Offshore Foundations


A foundation is frequently used to make assets legally independent from the founder by transferring them into a legal entity. A foundation is incorporated by an entry on a register and like a company it has a name, registration number and a separate legal personality.

Unlike a company, a foundation has no shareholders, in theory it is not owned by anybody; instead it has beneficiaries who are entitled to enjoy the assets and the income of the foundation.

Key Benefits

  • Increased anonymity –the way in which the foundation is structured, it will have no identifiable owners. Moreover the Founder and Beneficiaries will frequently not be publicly registered.
  • Asset Protection– As a general rule, many offshore foundations are not accountable to claims by creditors and/or foreign laws or judgments.
  • Tax efficient Often the preferred structure for IHT settlement however many jurisdictions offer an exemption of all taxes.
  • Separate Legal Personality- A foundation offers the perfect middle ground between a limited company and a trust structure.
  • There is no perpetuity period– Even with traditional settlements, there is a mandatory 125-year period.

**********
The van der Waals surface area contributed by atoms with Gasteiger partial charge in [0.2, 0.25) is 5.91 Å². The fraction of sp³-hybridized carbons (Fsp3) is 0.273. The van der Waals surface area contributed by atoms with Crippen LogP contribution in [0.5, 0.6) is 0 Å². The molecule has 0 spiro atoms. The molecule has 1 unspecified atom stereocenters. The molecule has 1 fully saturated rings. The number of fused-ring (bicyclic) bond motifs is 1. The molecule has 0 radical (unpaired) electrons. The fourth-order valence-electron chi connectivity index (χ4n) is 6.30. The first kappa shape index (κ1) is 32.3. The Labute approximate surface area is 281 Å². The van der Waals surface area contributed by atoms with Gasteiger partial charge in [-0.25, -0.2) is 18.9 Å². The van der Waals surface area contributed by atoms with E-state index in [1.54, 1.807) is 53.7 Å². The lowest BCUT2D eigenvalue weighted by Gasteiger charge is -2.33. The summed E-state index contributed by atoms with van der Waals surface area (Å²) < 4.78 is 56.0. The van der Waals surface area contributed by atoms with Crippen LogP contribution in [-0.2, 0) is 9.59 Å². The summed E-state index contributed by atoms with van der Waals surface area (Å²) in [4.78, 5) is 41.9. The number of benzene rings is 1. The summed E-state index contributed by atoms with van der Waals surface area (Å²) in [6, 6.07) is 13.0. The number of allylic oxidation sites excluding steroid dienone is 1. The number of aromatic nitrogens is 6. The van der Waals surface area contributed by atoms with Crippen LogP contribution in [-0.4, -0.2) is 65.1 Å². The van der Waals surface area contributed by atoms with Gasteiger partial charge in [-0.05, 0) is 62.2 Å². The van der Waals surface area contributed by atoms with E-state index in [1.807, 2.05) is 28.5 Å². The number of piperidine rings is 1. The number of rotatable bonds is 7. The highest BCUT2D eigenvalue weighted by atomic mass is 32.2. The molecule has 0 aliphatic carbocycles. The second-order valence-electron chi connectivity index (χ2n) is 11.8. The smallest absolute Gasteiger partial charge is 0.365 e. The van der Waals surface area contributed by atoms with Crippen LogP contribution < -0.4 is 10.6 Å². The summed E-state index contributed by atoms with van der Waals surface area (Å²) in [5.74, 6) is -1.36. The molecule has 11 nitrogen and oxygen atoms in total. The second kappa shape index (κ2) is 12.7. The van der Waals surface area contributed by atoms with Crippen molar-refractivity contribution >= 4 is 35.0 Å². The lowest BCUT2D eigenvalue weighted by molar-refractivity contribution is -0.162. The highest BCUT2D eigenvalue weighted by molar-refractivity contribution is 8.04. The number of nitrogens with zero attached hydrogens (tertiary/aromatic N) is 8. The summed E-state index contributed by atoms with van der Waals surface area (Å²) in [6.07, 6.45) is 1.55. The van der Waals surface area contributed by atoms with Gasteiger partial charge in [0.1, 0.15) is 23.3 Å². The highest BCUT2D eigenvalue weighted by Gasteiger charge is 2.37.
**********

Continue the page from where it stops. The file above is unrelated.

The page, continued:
• Foundations are creatures of statute and as a result the legislative background governing each county will determine how they work.

    Jurisdictions

    Offshore Foundations are most commonly associated with Liechtenstein and frequently used in inheritance tax planning however we are able to create foundations in multiple jurisdictions, tailored to the client’s individual needs.

    Some of the most recent jurisdictions to permit the formation of foundations are listed below:


    For specific guidance with the formation formalities for each separate jurisdiction, please consult one of the specialist formation consultants at Offshore Universe.

    Structure

    The founder provides the assets and through a declaration or articles (similar to the memorandum and articles of association) how the assets of the foundation are to be administered. In some jurisdictions there may also be bye-laws which will supplement the foundation’s constitution.

    It is not uncommon for the founder to reserve certain powers in the foundations’ constitution such as; the ability to remove the foundation council, exclude or add beneficiaries and/or to unilaterally change the bye-laws.

    In certain jurisdictions one must be careful not to strictly regulate the structure of the foundations as the reservation of too many powers can prevent the foundation from being properly incorporated. In the circumstances, we strongly recommend that you consult with one of our specialist offshore consultants before attempting to create this type of structure.